In 1901-1902 the bridge was strengthened internally for the Castle Hill Tramway. In 1912 the parapet on the western side was removed, providing a cantilevered pedestrian way. In 1934-5 this new section was removed; the Department of Main Roads widening the bridge in order to handle increased traffic, replacing the original balustrading with an open concrete type.

In 2012 it was controversially proposed to construct tunnels through the bridge on both sides of the bank for pedestrians and cyclists. This was approved by Parramatta City Council at the end of the year.

Day 19: Cockle Bay

Cockle Bay is a small bay in inner-city Sydney, New South Wales, Australia.

When the First Fleet reached Sydney Cove in January 1788, a consignment of 5,000 bricks and 12 wooden moulds for making bricks was included in the cargo carried by the transport Scarborough. This token consignment was adequate enough to enable the first settlers to make a start on the colony’s first buildings, until the location of a suitable site for brick-making could be found. A site deemed suitable for this endeavour would need to have a plentiful supply of clay and a ready source of fresh water. Approximately a mile from the settlement, at the head of a long cove (and consequently so named), a suitable site for brick-making was located. This site was later named Cockle Bay, and still later, Darling Harbour.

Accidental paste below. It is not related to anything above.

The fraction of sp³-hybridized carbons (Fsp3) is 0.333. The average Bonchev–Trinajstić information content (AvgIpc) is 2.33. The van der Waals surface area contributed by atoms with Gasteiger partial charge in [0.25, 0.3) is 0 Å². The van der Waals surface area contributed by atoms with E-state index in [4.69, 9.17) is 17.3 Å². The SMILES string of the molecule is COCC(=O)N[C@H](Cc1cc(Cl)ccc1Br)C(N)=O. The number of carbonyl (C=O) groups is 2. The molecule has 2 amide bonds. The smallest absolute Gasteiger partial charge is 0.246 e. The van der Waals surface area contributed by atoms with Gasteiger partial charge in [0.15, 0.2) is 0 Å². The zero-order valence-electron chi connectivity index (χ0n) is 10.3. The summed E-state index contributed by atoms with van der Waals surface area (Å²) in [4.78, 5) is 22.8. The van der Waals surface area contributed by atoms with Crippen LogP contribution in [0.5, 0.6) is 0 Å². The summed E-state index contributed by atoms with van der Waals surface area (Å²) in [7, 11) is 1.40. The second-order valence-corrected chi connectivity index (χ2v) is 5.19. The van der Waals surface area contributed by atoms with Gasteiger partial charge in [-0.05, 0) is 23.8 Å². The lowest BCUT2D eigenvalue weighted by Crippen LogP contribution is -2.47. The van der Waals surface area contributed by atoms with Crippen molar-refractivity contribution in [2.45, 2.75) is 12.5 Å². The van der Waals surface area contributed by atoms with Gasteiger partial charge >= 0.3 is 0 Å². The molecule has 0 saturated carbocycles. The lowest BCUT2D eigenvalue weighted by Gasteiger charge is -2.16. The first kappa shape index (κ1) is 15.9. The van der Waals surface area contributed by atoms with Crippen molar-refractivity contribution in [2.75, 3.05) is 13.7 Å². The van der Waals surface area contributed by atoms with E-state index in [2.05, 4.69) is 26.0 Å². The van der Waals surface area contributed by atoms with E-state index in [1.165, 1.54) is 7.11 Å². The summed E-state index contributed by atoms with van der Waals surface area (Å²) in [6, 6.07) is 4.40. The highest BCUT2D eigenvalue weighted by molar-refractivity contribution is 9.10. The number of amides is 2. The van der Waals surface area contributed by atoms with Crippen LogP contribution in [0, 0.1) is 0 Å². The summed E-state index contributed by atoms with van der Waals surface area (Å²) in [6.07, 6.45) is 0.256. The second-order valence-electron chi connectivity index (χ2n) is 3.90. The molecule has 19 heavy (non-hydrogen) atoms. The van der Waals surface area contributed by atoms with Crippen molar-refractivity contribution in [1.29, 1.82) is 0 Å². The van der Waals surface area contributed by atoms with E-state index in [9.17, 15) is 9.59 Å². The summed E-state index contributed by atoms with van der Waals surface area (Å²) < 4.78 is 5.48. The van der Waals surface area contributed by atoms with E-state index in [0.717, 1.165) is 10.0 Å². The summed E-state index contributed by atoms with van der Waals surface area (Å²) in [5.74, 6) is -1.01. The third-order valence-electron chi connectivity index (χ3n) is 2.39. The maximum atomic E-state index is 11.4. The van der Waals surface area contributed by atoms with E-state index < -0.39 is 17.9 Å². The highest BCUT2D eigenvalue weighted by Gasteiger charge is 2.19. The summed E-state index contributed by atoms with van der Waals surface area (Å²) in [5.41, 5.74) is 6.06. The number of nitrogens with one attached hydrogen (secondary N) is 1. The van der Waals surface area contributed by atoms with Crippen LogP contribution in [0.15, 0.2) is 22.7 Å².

Day 14: Building 60 – Royal Australian Naval Armament Depot

The RAN Armament Depot Newington was a Royal Australian Navy (RAN) armament depot at Newington, New South Wales, Australia.
The Sydney Morning Herald in October 1875 reported the recommendations of a Board appointed by the Government of the Colony of New South Wales into the removal of the Goat Island magazine. The second recommendation was “That a separate and distinct magazine for merchant’s gunpowder, capable of storing about 300 tons, be established on the right bank of the Parramatta River…”. In May 1876, the Herald reported that the Government had set aside 3,700 pounds to purchase land on the Parramatta River at Newington.

Day 13: Dragon

Australian water dragons have long powerful limbs and claws for climbing, a long muscular laterally-compressed tail for swimming, and prominent nuchal and vertebral crests. (A nuchal crest is a central row of spikes at the base of the head. These spikes continue down the spine, getting smaller as they reach the base of the tail.)
Including their tails, which comprise about two-thirds of their total length, adult females grow to about 60 cm (2 feet) long, and adult males can grow slightly longer than one metre (3 feet) and weigh about 1 kg. Males show bolder colouration and have larger heads than females. Colour is less distinct in juveniles.

Day 11: Town Hall Railway Station

Town Hall railway station is the second-busiest railway station on the CityRail network (after Central station), located in Sydney, Australia. Located underground, it is situated in the Sydney central business district, under the street in front of the Sydney Town Hall, about 1.2 km north of Central.

The station is built on the site of Sydney’s earliest colonial cemetery.[citation needed] In 2008, part of this cemetery was being excavated from under the Town Hall.

The station opened on 28 February 1932.